What should you consider when picking a domain name for your website?
First of all, picking your domain name is all part of building your brand identity as an artist. So you want to pick a name that supports your brand. A domain name that identifies with you, the artist.
What would someone guessing your web address think of or try first? Most often it is who the artist is. Therefore your name represents your brand, even though your style may change, your subjects may change or your media may change. As an artist developing a career you want people to be able to search for you on the web based on your brand. And using your name as your domain name is part of building that brand.
Unless you have spent the last 5 years creating those cute pink porcelain pigs and plan to spend the next 15 years creating those cute pink porcelain pigs and your absolutely famous for your cute pink porcelain pigs, you should resist picking a domain name like
www.pinkporcelainpigs.com. Mind you, if you are that artist, then you do want the domain name www.pinkporcelainpigs.com. Otherwise the domain name that you pick can restrict your brand.
You can have more than one domain name, and use them for different applications. For example, let's say you are a landscape painter, and you do ceramics pigs too. Reserve both names, and point them to the appropriate locations on your site. Having two or more names allows you to advertise and build on more than one brand.
How do you know what names are available? You can go to any domain name registrar and they will have a mechanism where you can put in the name you would like to register. It will tell you if the name you want is already taken. In most cases, it will also provide you with a list of alternatives. Or just write to us at email@example.com.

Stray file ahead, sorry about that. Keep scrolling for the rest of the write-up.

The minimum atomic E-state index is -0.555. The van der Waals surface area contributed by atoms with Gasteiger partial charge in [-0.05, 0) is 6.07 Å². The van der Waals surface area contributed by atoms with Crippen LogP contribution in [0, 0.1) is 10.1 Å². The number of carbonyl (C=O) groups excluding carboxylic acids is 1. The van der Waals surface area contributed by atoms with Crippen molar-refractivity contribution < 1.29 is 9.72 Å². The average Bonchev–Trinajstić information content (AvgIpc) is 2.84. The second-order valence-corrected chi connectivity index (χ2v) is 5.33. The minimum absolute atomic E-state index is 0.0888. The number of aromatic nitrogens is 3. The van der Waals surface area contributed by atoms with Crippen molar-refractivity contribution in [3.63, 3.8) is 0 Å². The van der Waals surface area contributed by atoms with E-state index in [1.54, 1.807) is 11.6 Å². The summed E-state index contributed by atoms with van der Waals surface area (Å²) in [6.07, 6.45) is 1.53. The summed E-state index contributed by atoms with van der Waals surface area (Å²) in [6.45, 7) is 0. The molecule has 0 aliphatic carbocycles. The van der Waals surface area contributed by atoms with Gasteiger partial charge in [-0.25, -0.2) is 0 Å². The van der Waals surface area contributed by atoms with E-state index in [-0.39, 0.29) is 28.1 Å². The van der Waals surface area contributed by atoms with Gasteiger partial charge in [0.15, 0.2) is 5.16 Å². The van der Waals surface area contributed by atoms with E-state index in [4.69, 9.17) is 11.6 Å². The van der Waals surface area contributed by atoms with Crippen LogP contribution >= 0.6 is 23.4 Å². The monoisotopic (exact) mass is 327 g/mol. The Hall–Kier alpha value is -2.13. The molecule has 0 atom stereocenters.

On the world wide web there can only be one BillSmith.com. So what do you do if BillSmith.com is already taken and you happen to be another Bill Smith? Some obvious choices are to look for variations on the name.
What if my name is hard to spell
? What do I do if my name happens to be Peter Tchaikovsky and people have a hard time spelling by name? Should I use my name as my domain name? The answer is still yes
. Because it is part of your brand, and you want people to learn about and remember you.
Another opportunity that is recommended, is to register the names of close misspellings. What would someone most often mistype? From our example above, you may want pinkporcelainpig.com as well as pinkporcelainpigs.com.
What domain name ending should you use? Should it be ".com" or ".ca" , ".net" or ".org"? The ending ".com" is most popular, from the beginning of websites, and it means representing "commercial" sites. When attempting to find you, a visitor to your site would most likely select ".com" first. The ending ".ca" represents "Canada" and in Canada that is a likely next choice. For example, you could choose BillSmith.ca, especially if BillSmith.com is not available. Choosing both is also a way of blocking out the hordes of next door neighbours to your site. Having billsmith.ca and billsmith.com protects you from someone else doing this.
Should you invest in a lot of names? The number of names should reflect the significance of your web presence. Typically doing the above strategies is a good idea, but as it does require annual or multi year commitment to pay for the names, it can become a significant cost. Look at your overall plans, and usually go with one or two names. Don't get too excited and register a ton of names just on speculation.
The rules for creating your domain name are simple. Domain names must be between two (2) and fifty (50) characters long and made up of
- The letters a through z (no accents). There is no distinction between upper and lower case letters ;
- The numbers 0, through 9; and
- The hyphen character (although it cannot be used to start or end a Domain Name)
You will notice that the space or blank character is not a legal character.
A good place to see names available is www.internic.org/whois.html - it can also be fun to try to see what is available!
In our next blog, we will discuss how you use your domain name to build your brand.